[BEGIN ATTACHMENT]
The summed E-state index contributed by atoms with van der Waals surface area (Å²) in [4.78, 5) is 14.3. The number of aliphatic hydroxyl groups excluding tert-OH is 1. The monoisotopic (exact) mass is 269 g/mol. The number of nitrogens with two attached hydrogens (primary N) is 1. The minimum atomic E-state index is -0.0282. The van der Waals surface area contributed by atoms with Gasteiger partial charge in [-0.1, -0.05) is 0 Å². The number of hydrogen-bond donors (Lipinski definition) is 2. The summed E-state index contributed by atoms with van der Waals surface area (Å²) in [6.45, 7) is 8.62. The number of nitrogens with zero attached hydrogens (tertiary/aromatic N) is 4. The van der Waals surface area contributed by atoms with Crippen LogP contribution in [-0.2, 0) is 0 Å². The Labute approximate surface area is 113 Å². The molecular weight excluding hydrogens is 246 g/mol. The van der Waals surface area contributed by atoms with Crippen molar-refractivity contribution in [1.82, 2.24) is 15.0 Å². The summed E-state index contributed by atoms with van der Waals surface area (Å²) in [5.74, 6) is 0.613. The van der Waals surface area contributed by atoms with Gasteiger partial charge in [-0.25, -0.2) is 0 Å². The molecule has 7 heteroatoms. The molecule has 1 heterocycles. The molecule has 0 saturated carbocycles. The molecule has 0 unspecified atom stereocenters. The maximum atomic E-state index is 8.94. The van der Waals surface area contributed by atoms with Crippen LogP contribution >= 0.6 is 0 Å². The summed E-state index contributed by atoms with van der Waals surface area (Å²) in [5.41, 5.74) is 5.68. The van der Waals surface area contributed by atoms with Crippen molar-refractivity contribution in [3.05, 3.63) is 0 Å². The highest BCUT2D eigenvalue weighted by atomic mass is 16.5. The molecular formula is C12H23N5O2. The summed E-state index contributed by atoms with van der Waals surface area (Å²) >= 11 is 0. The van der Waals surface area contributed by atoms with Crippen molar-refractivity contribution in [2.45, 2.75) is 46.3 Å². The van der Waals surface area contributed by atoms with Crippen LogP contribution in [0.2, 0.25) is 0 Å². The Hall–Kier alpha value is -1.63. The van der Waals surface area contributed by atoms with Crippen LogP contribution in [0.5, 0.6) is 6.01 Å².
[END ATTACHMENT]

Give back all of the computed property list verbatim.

The summed E-state index contributed by atoms with van der Waals surface area (Å²) in [4.78, 5) is 14.3. The number of aliphatic hydroxyl groups excluding tert-OH is 1. The monoisotopic (exact) mass is 269 g/mol. The number of nitrogens with two attached hydrogens (primary N) is 1. The minimum atomic E-state index is -0.0282. The van der Waals surface area contributed by atoms with Gasteiger partial charge in [-0.1, -0.05) is 0 Å². The number of hydrogen-bond donors (Lipinski definition) is 2. The summed E-state index contributed by atoms with van der Waals surface area (Å²) in [6.45, 7) is 8.62. The number of nitrogens with zero attached hydrogens (tertiary/aromatic N) is 4. The van der Waals surface area contributed by atoms with Crippen LogP contribution in [-0.2, 0) is 0 Å². The Labute approximate surface area is 113 Å². The molecular weight excluding hydrogens is 246 g/mol. The van der Waals surface area contributed by atoms with Crippen molar-refractivity contribution in [1.82, 2.24) is 15.0 Å². The summed E-state index contributed by atoms with van der Waals surface area (Å²) in [5.74, 6) is 0.613. The van der Waals surface area contributed by atoms with Gasteiger partial charge in [-0.25, -0.2) is 0 Å². The molecule has 7 heteroatoms. The molecule has 1 heterocycles. The molecule has 0 saturated carbocycles. The molecule has 0 unspecified atom stereocenters. The maximum atomic E-state index is 8.94. The van der Waals surface area contributed by atoms with Crippen LogP contribution >= 0.6 is 0 Å². The summed E-state index contributed by atoms with van der Waals surface area (Å²) in [5.41, 5.74) is 5.68. The van der Waals surface area contributed by atoms with Crippen molar-refractivity contribution in [3.05, 3.63) is 0 Å². The highest BCUT2D eigenvalue weighted by atomic mass is 16.5. The molecular formula is C12H23N5O2. The summed E-state index contributed by atoms with van der Waals surface area (Å²) >= 11 is 0. The van der Waals surface area contributed by atoms with Crippen molar-refractivity contribution in [2.45, 2.75) is 46.3 Å². The van der Waals surface area contributed by atoms with Crippen LogP contribution in [0.2, 0.25) is 0 Å². The Hall–Kier alpha value is -1.63. The van der Waals surface area contributed by atoms with Crippen LogP contribution in [0.5, 0.6) is 6.01 Å².